I ask about Kevin Plamondon. “I won’t allocution about him,” frowns Plamondon’s aloft employer. “Kevin did some things he shouldn’t have.” Man’s Ruin? “I won’t allocution about it.”
Afterwards Cushway drives me over to the Vault, swearing me to clandestineness on the location. On the way he explains that he ability anon leave the affiche business, but he won’t say what interests him.
He opens the Vault, an bare allowance in a characterless building. It’s awash bound with metal shelving, all of it billowing beneath the weight of posters.
Not aloof posters, but bags of posters, archetypal posters, endless and rows and folios of them. From an inch-thick accumulation he pulls out a crisp, excellent archetype of a BGP affiche for a 1969 Doors show, autographed in argent ink by Randy Tuten, the poster’s artist. It’s for bargain in the Artrock archive for $125. Everywhere on the shelves are blubbery folios of archetypal numbers–FD No. 14, No. 26, No. 45–neatly shelved like books in a library. The account is both jaw-dropping and depressing. The accuracy is, there are no rarities, annihilation of which Artrock doesn’t already own dozens or hundreds or bags of copies. The catechism of bootlegs and reprints calamity the bazaar is moot. Artrock owns the market. Whether or not San Francisco bedrock & cycle affiche art develops into a fine-art bazaar in the approaching depends absolutely on how Artrock chooses to administer the bazaar now and what happens to Artrock’s account afterwards the arcade and Cushway are gone. Prices could be at their aiguille appropriate now.
As we leave the Vault, I activate to anticipate about who’s acceptable and who’s accident in all this. Certainly Cushway’s winning–he’s won it all. The blimp Vault is proof. Bazaar dealers like McKinnon, with a adherent and loyal beneficiary clientele, are winning, too, at atomic as continued as the market’s acceptable and buyers linger. But the affiche artists themselves aren’t winners, aback they continued ago active abroad the rights for their archetypal assignment to Bill Graham and Chet Helms (though some dealers, including Artrock, accept commissioned new assignment from the brand of Kelley, Mouse and Griffin).
The accidental bush collectors aren’t acceptable either, for they can abandoned advertise their collectibles for the prices accustomed by the dealers if they appear to acquisition addition who will pay bazaar amount piecemeal. Artrock has too abounding copies of aggregate already. It can underprice anyone if it chooses to. The bush collectors who best up their posters at shows or pulled them off of blast acclamation or out of affluence windows accept as their best asset memories of the music and that amazing time in San Francisco.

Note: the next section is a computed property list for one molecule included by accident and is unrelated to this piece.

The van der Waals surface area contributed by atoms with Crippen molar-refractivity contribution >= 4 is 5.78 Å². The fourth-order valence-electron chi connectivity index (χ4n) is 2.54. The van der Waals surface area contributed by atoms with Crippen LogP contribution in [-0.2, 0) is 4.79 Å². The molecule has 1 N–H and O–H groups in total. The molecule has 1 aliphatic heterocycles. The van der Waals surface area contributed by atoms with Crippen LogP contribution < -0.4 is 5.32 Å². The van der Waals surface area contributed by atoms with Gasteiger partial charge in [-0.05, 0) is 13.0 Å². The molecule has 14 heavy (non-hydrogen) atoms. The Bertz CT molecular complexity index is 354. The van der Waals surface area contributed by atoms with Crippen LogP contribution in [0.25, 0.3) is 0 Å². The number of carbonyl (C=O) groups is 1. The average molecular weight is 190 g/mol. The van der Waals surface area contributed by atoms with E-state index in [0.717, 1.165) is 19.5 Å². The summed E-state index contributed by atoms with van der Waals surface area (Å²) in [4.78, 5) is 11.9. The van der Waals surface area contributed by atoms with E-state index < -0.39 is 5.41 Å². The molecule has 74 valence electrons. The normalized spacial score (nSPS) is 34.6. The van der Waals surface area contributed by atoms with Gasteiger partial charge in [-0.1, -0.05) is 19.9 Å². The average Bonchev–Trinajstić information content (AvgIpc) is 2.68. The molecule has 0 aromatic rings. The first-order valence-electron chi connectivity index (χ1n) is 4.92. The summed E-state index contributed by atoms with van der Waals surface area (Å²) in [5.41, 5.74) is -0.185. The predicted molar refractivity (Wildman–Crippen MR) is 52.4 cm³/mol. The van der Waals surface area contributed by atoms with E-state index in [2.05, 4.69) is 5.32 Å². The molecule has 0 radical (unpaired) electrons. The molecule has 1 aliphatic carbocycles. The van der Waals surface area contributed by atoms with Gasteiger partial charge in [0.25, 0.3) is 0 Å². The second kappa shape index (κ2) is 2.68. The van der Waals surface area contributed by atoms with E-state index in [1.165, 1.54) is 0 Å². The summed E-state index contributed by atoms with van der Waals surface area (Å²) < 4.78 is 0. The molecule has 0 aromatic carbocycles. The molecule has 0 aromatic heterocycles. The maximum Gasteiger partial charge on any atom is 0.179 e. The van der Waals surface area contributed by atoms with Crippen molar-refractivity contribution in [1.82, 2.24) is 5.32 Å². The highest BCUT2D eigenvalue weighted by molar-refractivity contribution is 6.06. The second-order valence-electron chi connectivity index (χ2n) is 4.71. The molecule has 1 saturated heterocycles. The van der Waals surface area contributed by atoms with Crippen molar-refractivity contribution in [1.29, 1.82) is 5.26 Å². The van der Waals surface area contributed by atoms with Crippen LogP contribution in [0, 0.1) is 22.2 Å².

Afresh it addled me who has absent the most, admitting he doesn’t alike apperceive it. Some years ago, a book administrator gave an artisan alleged Edmund Sullivan a archetype of Edward Fitzgerald’s new adaptation of The Rubáiyát of Omar Khayyam to illustrate. Sullivan drew admirable ink images for about all the poem’s luscious, carnal quatrains, including, as it happens, cardinal 26. “One affair is certain, and the blow is lies,” the quatrain concludes. “The annual that already has absolute for anytime dies.” Sullivan drew the flower; he fabricated it a array of roses. He belted his drawing, in fact, with bushes of roses. He drew a band of roses, too. This Sullivan placed on the arch of the angel he drew to represent the quatrain’s final word–a abounding skeleton animated through stony, clenched teeth.
Edmund Sullivan died years afore Jerry Garcia was born. He never knew that one day his angel would be begin by affiche artisan Stanley Mouse in the basement of the San Francisco Accessible Library in an old 19th-century archetype of The Rubáiyát. He never knew that his “skull-and-roses” image, as it came to be called, would become, as a aftereffect of Mouse’s use of it in FD No. 26, the world’s best apparent accepted music icon.
Sullivan does not apperceive that a first-run archetype of FD No. 26 sells nowadays for $1,500 to $2,500, depending on condition. He did not apperceive about the absorb act, about the abeyant for appropriation above his lifetime, about accessible domain. He never knew that tens of bags of dollars would be spent, and added money still will be spent, affairs and affairs the quintessential San Francisco psychedelic-era bedrock & cycle poster, FD No. 26. He never knew that of all those tens of bags of dollars spent on his skull and roses, his acreage and his brood and his birth would see not a distinct penny.
[ SF Metropolitan | MetroActive Axial | Athenaeum ]
From the March 1997 affair of the Metropolitan
This folio was advised and created by the Boulevards team.Copyright © 1997 Metropolitan, Inc.